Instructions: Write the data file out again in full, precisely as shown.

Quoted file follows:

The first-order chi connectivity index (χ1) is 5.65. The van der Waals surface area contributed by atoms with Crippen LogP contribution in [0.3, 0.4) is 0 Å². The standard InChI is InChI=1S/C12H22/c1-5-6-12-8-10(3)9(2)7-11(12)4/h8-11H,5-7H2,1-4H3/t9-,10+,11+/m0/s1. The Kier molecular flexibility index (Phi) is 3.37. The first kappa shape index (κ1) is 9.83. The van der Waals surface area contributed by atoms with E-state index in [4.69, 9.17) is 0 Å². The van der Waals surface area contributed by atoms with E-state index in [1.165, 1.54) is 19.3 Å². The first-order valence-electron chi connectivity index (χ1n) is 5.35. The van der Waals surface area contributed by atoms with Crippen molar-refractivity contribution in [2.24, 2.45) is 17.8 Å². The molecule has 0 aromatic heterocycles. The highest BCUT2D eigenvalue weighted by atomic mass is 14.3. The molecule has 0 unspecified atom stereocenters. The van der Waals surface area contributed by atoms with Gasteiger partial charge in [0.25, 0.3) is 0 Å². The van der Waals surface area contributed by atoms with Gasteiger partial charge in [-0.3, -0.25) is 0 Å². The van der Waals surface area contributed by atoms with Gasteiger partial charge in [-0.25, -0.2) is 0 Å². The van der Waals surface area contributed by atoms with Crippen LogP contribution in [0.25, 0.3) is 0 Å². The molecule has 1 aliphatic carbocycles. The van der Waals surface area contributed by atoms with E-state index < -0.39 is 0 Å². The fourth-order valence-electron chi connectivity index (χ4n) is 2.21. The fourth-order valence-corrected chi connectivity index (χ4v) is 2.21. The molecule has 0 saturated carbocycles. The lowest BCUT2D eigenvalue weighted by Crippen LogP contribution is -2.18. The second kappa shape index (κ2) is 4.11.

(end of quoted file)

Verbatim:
The first-order chi connectivity index (χ1) is 5.65. The van der Waals surface area contributed by atoms with Crippen LogP contribution in [0.3, 0.4) is 0 Å². The standard InChI is InChI=1S/C12H22/c1-5-6-12-8-10(3)9(2)7-11(12)4/h8-11H,5-7H2,1-4H3/t9-,10+,11+/m0/s1. The Kier molecular flexibility index (Phi) is 3.37. The first kappa shape index (κ1) is 9.83. The van der Waals surface area contributed by atoms with E-state index in [4.69, 9.17) is 0 Å². The van der Waals surface area contributed by atoms with E-state index in [1.165, 1.54) is 19.3 Å². The first-order valence-electron chi connectivity index (χ1n) is 5.35. The van der Waals surface area contributed by atoms with Crippen molar-refractivity contribution in [2.24, 2.45) is 17.8 Å². The molecule has 0 aromatic heterocycles. The highest BCUT2D eigenvalue weighted by atomic mass is 14.3. The molecule has 0 unspecified atom stereocenters. The van der Waals surface area contributed by atoms with Gasteiger partial charge in [0.25, 0.3) is 0 Å². The van der Waals surface area contributed by atoms with Gasteiger partial charge in [-0.3, -0.25) is 0 Å². The van der Waals surface area contributed by atoms with Gasteiger partial charge in [-0.25, -0.2) is 0 Å². The van der Waals surface area contributed by atoms with Crippen LogP contribution in [0.25, 0.3) is 0 Å². The molecule has 1 aliphatic carbocycles. The van der Waals surface area contributed by atoms with E-state index < -0.39 is 0 Å². The fourth-order valence-electron chi connectivity index (χ4n) is 2.21. The fourth-order valence-corrected chi connectivity index (χ4v) is 2.21. The molecule has 0 saturated carbocycles. The lowest BCUT2D eigenvalue weighted by Crippen LogP contribution is -2.18. The second kappa shape index (κ2) is 4.11.